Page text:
Rhetorical Analysis of Being a Cripple

Someone who is crippled often receives pity and sympathy from others, but do cripples always want this? In this passage entitled “On Being a Cripple,” Nancy Mairs uses interesting word choice, repetition, and a sarcastic tone to touch upon a subject that most mature non-crippled Americans are not entirely comfortable with; using the so widely feared word “cripple” instead of the common “handicapped” or “disabled” to be polite or politically correct.

Elaborating to a society, so infatuated with being politically correct, that using a word considered derogatory to most may be necessary according to exact definition is Mairs’s purpose in writing this passage. From the very first sentence of her passage, Mairs’s use of the word “cripple” instantly shows how comfortable she is with a word that many people would never even contemplate saying aloud. She immediately draws attention to her passage by using this overlooked word in a short bold statement.

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She takes this word and makes it known to the audience that the use of it in her presence is not only okay, but it’s her preference that it be used to describe her. Mairs states “As a cripple, I swagger.

” This powerful statement gives the audience a sense that she is not afraid, embarrassed, or ashamed of what she is. Instead, she accepts her condition, makes the most of it, and wears the title on her back with pride. She also says “Perhaps I want them to wince,” showing the audience that she purposely uses the word cripple knowing people will look at her as if she was using an offensive term.By her saying this, it can be depicted that she doesn’t mind, and wants, to stand out in her own unique way. When Mairs says “It has an honorable history,” she offers a different perspective of a word often thought of as something unfortunate. She does this in order to show the audience it isn’t abrupt to use this word, and it should be more commonly used. Mairs’s repetitive use of the word “cripple” fulfils her purpose of the passage – to shock and capture her audience and get across the point that if the word was more commonly used then it would not be so demeaning.

She uses the word, or a form of the word, “cripple” eight times in the three paragraphs of her essay and with every use it becomes increasingly less shocking.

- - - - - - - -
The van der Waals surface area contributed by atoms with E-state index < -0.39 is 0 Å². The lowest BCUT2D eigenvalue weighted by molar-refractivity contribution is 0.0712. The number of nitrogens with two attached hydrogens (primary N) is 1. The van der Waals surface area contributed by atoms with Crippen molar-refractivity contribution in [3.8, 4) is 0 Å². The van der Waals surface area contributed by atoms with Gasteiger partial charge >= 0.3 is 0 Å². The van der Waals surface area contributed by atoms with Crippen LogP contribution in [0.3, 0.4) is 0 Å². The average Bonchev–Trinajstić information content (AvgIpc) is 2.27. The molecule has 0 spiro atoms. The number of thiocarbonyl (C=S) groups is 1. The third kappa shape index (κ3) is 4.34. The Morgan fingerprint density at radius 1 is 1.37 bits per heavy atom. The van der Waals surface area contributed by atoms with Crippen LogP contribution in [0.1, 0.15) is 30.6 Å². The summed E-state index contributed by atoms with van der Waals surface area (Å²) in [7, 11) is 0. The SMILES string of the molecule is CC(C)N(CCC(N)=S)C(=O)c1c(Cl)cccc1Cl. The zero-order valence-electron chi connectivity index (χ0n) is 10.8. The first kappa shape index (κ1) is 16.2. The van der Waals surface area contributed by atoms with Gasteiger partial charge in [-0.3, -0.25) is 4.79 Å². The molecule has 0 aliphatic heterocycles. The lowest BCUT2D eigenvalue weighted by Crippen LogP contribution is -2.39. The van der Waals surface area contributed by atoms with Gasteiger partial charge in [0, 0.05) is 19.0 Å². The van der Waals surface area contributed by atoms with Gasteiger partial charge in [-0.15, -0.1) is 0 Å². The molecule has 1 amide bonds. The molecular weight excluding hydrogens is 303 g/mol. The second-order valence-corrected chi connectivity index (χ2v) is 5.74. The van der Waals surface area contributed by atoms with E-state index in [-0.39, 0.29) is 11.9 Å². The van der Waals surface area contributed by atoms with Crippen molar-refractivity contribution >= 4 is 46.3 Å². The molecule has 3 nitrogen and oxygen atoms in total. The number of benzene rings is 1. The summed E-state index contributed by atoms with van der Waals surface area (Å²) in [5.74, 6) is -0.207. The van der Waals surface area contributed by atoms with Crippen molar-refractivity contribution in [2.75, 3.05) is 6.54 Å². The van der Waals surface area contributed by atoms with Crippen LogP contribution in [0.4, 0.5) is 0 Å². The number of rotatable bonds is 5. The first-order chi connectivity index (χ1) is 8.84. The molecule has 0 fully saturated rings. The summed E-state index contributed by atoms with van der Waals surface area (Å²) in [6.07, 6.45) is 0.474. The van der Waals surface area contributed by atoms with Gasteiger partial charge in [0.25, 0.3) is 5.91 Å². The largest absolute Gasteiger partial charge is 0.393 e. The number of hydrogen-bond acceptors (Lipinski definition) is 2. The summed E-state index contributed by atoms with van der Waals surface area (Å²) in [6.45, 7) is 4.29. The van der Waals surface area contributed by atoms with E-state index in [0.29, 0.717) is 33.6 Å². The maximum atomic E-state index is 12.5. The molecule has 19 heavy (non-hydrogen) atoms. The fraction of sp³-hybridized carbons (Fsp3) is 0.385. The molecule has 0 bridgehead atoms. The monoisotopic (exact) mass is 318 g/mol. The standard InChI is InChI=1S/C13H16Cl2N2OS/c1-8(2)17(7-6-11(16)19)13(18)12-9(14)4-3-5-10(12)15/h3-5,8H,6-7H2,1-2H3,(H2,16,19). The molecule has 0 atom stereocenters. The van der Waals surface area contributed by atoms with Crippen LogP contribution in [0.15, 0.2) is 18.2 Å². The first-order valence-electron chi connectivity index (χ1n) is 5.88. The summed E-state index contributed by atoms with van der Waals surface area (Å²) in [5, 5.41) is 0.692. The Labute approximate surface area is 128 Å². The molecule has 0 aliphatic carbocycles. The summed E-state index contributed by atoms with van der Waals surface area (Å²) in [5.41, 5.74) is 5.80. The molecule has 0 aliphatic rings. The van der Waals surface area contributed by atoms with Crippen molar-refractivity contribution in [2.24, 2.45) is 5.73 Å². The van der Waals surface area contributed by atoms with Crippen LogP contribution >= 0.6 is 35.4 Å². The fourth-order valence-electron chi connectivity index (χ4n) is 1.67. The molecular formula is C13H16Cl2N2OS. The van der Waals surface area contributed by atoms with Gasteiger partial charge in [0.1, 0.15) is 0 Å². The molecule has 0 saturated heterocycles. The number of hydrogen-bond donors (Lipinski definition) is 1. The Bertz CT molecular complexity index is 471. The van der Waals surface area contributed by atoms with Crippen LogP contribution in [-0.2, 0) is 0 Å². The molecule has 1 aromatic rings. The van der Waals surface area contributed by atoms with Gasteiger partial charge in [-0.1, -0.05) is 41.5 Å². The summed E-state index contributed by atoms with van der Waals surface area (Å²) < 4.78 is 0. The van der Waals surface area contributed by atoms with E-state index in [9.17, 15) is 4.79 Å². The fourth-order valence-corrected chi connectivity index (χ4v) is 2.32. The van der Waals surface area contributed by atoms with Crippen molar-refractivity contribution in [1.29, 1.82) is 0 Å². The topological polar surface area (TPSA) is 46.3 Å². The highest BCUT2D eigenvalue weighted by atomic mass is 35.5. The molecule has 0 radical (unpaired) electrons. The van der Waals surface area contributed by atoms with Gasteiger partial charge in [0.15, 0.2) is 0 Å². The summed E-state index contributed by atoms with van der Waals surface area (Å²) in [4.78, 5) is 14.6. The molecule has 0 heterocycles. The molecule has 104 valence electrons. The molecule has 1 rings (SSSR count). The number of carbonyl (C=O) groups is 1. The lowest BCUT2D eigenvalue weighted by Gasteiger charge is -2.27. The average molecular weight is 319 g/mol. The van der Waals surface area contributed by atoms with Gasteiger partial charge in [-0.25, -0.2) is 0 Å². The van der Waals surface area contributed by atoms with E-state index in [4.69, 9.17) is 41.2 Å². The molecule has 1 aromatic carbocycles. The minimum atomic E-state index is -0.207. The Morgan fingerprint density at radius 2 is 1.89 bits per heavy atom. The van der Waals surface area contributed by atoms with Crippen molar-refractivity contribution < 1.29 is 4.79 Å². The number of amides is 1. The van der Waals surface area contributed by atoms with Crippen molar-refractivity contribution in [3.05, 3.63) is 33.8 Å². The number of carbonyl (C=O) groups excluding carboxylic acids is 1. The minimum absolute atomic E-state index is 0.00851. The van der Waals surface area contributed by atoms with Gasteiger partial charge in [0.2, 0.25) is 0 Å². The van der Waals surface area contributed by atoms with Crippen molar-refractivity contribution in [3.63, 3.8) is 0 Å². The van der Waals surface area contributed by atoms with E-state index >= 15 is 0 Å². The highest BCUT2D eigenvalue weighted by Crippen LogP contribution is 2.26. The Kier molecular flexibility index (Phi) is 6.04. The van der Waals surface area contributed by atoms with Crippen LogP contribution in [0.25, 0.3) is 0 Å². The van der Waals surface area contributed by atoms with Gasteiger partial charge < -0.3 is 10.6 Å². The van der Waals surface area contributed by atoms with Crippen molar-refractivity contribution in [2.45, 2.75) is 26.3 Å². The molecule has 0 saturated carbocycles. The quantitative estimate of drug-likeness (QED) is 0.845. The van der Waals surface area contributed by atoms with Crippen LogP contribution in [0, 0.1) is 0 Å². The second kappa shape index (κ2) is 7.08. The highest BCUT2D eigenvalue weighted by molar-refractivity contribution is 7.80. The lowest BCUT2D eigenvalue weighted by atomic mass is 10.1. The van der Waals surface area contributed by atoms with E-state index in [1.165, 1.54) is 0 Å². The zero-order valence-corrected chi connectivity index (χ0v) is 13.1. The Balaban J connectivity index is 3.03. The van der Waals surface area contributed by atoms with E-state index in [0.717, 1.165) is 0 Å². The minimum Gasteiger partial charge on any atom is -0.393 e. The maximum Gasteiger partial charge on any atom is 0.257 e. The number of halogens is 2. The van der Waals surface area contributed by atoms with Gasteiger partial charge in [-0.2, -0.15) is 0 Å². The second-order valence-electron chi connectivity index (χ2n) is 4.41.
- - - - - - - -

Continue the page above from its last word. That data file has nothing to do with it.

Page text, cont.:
She does this because she wants the audience to see that with repetition comes acceptance. Mairs’s second to last use of the word comes in the second sentence of the last paragraph when she states “Whatever you call me, I remain crippled. ” Because she used the word so many times previous to this statement, the audience now accepts and respects it as what she truly is. Therefore, her purpose has been achieved.

Although her passage wraps around using the word “cripple,” she also very frequently talks about the words “handicapped” and “disabled.

” Instead of talking about them in the way that society today would, she talks about how degrading they are. In her second paragraph she talks about how disabled and handicapped do not fit her condition according to exact definition. Her purpose in this is to get across the point that “cripple” is the only word with a true definition that fits her condition and is should not make individuals feel uncomfertable.

Nancy Mairs uses sarcasm and tolerant statements throughout her passage to develop a tone that keeps the audience comfortable with a problematic subject. In Mairs’s second paragraph, for example, she states “And I certainly don’t like “handicapped. ” which implies that I have deliberately been put at a disadvantage, by whom I can’t imagine.

.. ,” this adapts a sarcastic tone, but it still gets across the point that “handicapped” cannot properly describe her condition.

An accepting statement she uses is in the third paragraph when she makes a point, but doesn’t attempt to control the audience. She says “But call me “disabled” or ‘handicapped” if you like.

” Here she gives a tone of tolerance by accepting people’s fear of the word “cripple,” and how they want to replace it with a more widely used term. Mairs does this to show that, even if she’d like it to happen, she knows the world won’t change the way they see things, and she accepts this. Still, Nancy Mairs effectively uses rhetorical devices to execute her purpose of making a misinterpreted word become an accepted word for her condition.